To evaluate mTORC1 inhibition, the epicenter section from each animal was processed for pS6 staining. The low-level mTORC1 activation in sham animals was not apparently affected by rapamycin (Fig. 4B, D), whereas the originally strong mTORC1 activation in the HDG was dramatically abolished in TBI animals 48 h after surgery (Fig. 4C, E). pS6 staining demonstrated successful mTORC1 inhibition in the HDG after trauma. To assess overall cell proliferation, the epicenter section from each animal was processed for BrdU staining. An obvious decrease of BrdU-positive cells in the HDG was observed in both rapamycin-treated sham and TBI animals compared with vehicle groups (Fig. 4F–I). These data indicate that inhibition of mTORC1 dramatically reduces cell proliferation in the hippocampus.
Different types of cells, including glia and NSCs, proliferate after TBI. To further determine whether inhibition of mTORC1 affects NSC proliferation, double immunostaining with an NSC marker was performed (Fig. 5). In sham control animals treated with vehicle, there were 1925 ± 313/mm3 NSCs proliferating (Fig. 5A–C, arrows, and Fig. 5M), which was slightly decreased by rapamycin treatment to 1436 ± 519/mm3, without significant difference (F(1,19) = 7.543, p = 0.9569; Fig. 5D–F, M). After TBI, NSC proliferation was dramatically increased to 4260 ± 1251/mm3 (F(1,19) = 20.233, p = 0.001i vs. sham + vehicle; Fig. 5G–I, M), whereas rapamycin treatment abolished the enhanced effect on NSC proliferation (2375 ± 920/mm3, F(1,19) = 7.543, p = 0.018i vs. TBI + vehicle; Fig. 5J–L, M). Altogether, our data suggest that inhibition of mTORC1 signaling eliminates TBI-enhanced NSC proliferation, indicating that mTORC1 signaling pathway activation is required for TBI-enhanced NSC proliferation.
TBI induces dramatic cell death in the hippocampus, which contributes to vast disconnections of local neurocircuitries and subsequent neurobehavioral dysfunctions. So far, no Food and Drug Administration–approved drug against neuronal loss caused by TBI is available, and effective neuroprotective or alternative neural repair approaches are urgently needed. NSCs in the hippocampus represent the potential of neuroregeneration in the adult brain and hold great promise for neuronal replacement after trauma (Kuhn et al., 1996; Shapiro and Ribak, 2005; Ming and Song, 2005; Zhao et al., 2006). It has been widely reported that NSC proliferation increases after TBI (Dash et al., 2001; Kernie et al., 2001; Braun et al., 2002; Chirumamilla et al., 2002; Rice et al., 2003; Ramaswamy et al., 2005; Sun et al., 2005; Gao et al., 2009; Zheng et al., 2013), as well as production of mature neurons in some circumstances (Sun et al., 2005, 2007; Wang et al., 2016). This phenomenon shows the regenerative potential of adult brain by neurogenic response of NSCs after TBI. However, the increased NSC proliferation does not always result in enhanced neurogenesis (Gao and Chen, 2013; Wang et al., 2016). Therefore, the innate response is not always strong enough to fully compensate for neuronal loss, and thus approaches are needed to further promote NSC proliferation after trauma. Unfortunately the molecular mechanisms underlying TBI-enhanced NSC proliferation are currently unknown, largely impeding its application.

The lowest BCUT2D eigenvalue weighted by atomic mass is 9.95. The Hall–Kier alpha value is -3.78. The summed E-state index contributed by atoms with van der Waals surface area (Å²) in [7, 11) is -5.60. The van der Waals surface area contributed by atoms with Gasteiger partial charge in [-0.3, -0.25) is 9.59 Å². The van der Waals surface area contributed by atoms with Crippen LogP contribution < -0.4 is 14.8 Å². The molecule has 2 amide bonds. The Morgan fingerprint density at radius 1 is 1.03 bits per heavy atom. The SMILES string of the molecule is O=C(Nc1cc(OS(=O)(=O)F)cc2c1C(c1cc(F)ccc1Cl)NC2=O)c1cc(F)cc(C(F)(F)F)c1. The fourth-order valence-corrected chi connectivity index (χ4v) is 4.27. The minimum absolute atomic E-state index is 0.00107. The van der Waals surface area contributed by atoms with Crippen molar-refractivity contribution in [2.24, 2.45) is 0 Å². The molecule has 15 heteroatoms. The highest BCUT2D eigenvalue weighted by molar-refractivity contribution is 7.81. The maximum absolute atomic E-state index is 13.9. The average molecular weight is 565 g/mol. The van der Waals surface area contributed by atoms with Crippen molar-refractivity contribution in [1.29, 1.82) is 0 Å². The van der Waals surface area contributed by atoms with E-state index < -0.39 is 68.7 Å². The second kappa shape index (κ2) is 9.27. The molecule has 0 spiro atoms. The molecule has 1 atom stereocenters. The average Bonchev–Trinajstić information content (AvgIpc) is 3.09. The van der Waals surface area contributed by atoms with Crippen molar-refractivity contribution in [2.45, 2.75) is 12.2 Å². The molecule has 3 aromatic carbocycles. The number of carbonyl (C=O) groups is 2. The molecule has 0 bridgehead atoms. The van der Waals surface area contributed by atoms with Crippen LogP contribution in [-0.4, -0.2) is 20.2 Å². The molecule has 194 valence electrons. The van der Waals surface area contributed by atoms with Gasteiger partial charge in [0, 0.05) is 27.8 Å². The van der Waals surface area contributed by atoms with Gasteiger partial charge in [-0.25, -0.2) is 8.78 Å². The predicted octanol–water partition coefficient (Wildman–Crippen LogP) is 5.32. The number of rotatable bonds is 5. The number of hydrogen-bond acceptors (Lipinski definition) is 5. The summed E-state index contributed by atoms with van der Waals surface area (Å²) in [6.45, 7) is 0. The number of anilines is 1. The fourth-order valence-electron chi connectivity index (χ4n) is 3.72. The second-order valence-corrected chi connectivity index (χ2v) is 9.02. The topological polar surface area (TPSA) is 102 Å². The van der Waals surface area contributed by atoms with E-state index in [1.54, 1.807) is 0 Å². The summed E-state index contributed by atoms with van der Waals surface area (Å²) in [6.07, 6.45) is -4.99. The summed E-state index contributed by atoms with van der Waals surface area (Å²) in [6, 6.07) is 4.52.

Neural stem/progenitor cells in the hippocampus can be categorized into at least two subtypes based on morphology, protein marker expression, and pattern of division (Seri and García-Verdugo, 2001; Seaberg and van der Kooy, 2002; Filippov et al., 2003; Mignone et al., 2004; Bull and Bartlett, 2005; Encinas et al., 2006, 2008; Encinas and Enikolopov, 2008). Only a small fraction (1.73%) of radial glia-like type I NSCs can be labeled with BrdU after a short (4-h) pulse (Gao et al., 2009), indicating that they are normally quiescent (Mignone et al., 2004; Encinas et al., 2006); hence they are designated as quiescent neural stem cells (qNSCs) or active neural stem cells (aNSCs) depending on whether they are active in proliferation. Under basal conditions, qNSCs play the role of stem cells, whereas aNSCs undergo asymmetric divisions to generate small round or oval-shaped type II neural progenitor cells (NPCs). These progeny cells undergo a series of symmetric divisions and can be labeled with BrdU with high frequency. After a short (4-h) pulse, 14.99% of NPCs can be labeled with BrdU (Gao et al., 2009); they are described as amplifying neural progenitor cells (aNPCs; Mignone et al., 2004; Encinas et al., 2006). It has been recently found that TBI activates quiescent qNSCs. The percentage of proliferating qNSCs was significantly increased from 1.73 ± 0.16% to 3.76 ± 0.48%, a 2.17-fold difference (Gao et al., 2009), indicating that TBI may release a subpopulation of qNSCs from quiescent status and promote them to reenter the cell cycle, thus becoming active NSCs (aNSCs). The activation of qNSCs by TBI is transient. The NSCs reverted back to quiescence in a few days after TBI, indicating that quiescence and proliferation are reversible (Fig. 6). The molecular mechanisms that activate qNSCs after TBI are completely unknown.